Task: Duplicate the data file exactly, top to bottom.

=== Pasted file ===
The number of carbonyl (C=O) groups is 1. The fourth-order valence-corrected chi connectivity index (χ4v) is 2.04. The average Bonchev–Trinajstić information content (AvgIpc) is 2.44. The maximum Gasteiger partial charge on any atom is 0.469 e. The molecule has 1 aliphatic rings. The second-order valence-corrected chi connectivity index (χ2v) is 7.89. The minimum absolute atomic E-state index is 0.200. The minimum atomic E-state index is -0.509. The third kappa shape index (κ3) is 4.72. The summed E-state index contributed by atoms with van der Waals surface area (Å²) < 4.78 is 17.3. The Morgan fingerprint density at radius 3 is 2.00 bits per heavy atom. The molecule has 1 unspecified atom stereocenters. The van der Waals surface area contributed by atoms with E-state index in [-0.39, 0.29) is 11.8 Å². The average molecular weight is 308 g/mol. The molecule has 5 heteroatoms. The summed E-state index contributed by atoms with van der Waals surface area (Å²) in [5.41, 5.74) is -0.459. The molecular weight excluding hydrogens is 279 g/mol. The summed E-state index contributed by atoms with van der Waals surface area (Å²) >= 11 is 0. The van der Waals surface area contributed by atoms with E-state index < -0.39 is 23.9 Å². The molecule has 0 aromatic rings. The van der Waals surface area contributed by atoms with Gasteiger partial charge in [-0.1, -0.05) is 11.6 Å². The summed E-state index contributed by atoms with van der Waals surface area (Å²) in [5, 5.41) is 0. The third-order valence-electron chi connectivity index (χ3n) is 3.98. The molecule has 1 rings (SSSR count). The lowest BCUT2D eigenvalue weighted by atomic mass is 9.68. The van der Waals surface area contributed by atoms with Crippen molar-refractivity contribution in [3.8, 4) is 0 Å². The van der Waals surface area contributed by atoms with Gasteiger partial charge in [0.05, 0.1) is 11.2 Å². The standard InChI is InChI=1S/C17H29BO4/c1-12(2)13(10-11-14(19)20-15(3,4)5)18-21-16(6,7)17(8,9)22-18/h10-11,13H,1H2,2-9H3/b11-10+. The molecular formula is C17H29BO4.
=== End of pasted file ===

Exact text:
The number of carbonyl (C=O) groups is 1. The fourth-order valence-corrected chi connectivity index (χ4v) is 2.04. The average Bonchev–Trinajstić information content (AvgIpc) is 2.44. The maximum Gasteiger partial charge on any atom is 0.469 e. The molecule has 1 aliphatic rings. The second-order valence-corrected chi connectivity index (χ2v) is 7.89. The minimum absolute atomic E-state index is 0.200. The minimum atomic E-state index is -0.509. The third kappa shape index (κ3) is 4.72. The summed E-state index contributed by atoms with van der Waals surface area (Å²) < 4.78 is 17.3. The Morgan fingerprint density at radius 3 is 2.00 bits per heavy atom. The molecule has 1 unspecified atom stereocenters. The van der Waals surface area contributed by atoms with E-state index in [-0.39, 0.29) is 11.8 Å². The average molecular weight is 308 g/mol. The molecule has 5 heteroatoms. The summed E-state index contributed by atoms with van der Waals surface area (Å²) in [5.41, 5.74) is -0.459. The molecular weight excluding hydrogens is 279 g/mol. The summed E-state index contributed by atoms with van der Waals surface area (Å²) >= 11 is 0. The van der Waals surface area contributed by atoms with E-state index < -0.39 is 23.9 Å². The molecule has 0 aromatic rings. The van der Waals surface area contributed by atoms with Gasteiger partial charge in [-0.1, -0.05) is 11.6 Å². The summed E-state index contributed by atoms with van der Waals surface area (Å²) in [5, 5.41) is 0. The third-order valence-electron chi connectivity index (χ3n) is 3.98. The molecule has 1 rings (SSSR count). The lowest BCUT2D eigenvalue weighted by atomic mass is 9.68. The van der Waals surface area contributed by atoms with Crippen molar-refractivity contribution in [3.8, 4) is 0 Å². The van der Waals surface area contributed by atoms with Gasteiger partial charge in [0.05, 0.1) is 11.2 Å². The standard InChI is InChI=1S/C17H29BO4/c1-12(2)13(10-11-14(19)20-15(3,4)5)18-21-16(6,7)17(8,9)22-18/h10-11,13H,1H2,2-9H3/b11-10+. The molecular formula is C17H29BO4.